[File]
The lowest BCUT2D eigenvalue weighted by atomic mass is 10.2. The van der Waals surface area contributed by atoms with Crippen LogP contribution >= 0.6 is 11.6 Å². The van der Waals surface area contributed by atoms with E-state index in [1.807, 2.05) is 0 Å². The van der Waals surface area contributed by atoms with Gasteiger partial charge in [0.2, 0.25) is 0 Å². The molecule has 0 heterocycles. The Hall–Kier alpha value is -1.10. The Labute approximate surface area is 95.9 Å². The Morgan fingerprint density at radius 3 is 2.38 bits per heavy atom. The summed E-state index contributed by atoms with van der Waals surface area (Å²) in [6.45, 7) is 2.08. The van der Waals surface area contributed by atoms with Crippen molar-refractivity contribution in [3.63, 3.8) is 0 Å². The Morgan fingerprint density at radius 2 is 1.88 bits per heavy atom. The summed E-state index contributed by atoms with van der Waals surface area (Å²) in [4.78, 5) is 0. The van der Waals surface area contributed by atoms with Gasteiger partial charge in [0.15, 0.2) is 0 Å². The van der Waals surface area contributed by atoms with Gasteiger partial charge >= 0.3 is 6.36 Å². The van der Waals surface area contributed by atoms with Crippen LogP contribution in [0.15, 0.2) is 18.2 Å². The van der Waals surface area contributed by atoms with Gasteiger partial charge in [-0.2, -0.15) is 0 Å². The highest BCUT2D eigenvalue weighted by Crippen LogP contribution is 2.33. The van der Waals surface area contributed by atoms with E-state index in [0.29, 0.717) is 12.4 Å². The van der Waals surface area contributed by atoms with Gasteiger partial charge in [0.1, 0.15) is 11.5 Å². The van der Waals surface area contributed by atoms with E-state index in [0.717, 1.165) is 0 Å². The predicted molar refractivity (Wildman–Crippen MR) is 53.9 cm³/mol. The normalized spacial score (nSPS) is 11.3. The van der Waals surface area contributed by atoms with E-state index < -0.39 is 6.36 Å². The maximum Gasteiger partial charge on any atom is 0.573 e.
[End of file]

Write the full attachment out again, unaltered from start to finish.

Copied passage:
The lowest BCUT2D eigenvalue weighted by atomic mass is 10.2. The van der Waals surface area contributed by atoms with Crippen LogP contribution >= 0.6 is 11.6 Å². The van der Waals surface area contributed by atoms with E-state index in [1.807, 2.05) is 0 Å². The van der Waals surface area contributed by atoms with Gasteiger partial charge in [0.2, 0.25) is 0 Å². The molecule has 0 heterocycles. The Hall–Kier alpha value is -1.10. The Labute approximate surface area is 95.9 Å². The Morgan fingerprint density at radius 3 is 2.38 bits per heavy atom. The summed E-state index contributed by atoms with van der Waals surface area (Å²) in [6.45, 7) is 2.08. The van der Waals surface area contributed by atoms with Crippen molar-refractivity contribution in [3.63, 3.8) is 0 Å². The Morgan fingerprint density at radius 2 is 1.88 bits per heavy atom. The summed E-state index contributed by atoms with van der Waals surface area (Å²) in [4.78, 5) is 0. The van der Waals surface area contributed by atoms with Gasteiger partial charge in [0.15, 0.2) is 0 Å². The van der Waals surface area contributed by atoms with Gasteiger partial charge >= 0.3 is 6.36 Å². The van der Waals surface area contributed by atoms with Crippen LogP contribution in [0.15, 0.2) is 18.2 Å². The van der Waals surface area contributed by atoms with Gasteiger partial charge in [-0.2, -0.15) is 0 Å². The highest BCUT2D eigenvalue weighted by Crippen LogP contribution is 2.33. The van der Waals surface area contributed by atoms with E-state index in [0.29, 0.717) is 12.4 Å². The van der Waals surface area contributed by atoms with Gasteiger partial charge in [0.1, 0.15) is 11.5 Å². The van der Waals surface area contributed by atoms with E-state index in [0.717, 1.165) is 0 Å². The predicted molar refractivity (Wildman–Crippen MR) is 53.9 cm³/mol. The normalized spacial score (nSPS) is 11.3. The van der Waals surface area contributed by atoms with E-state index < -0.39 is 6.36 Å². The maximum Gasteiger partial charge on any atom is 0.573 e.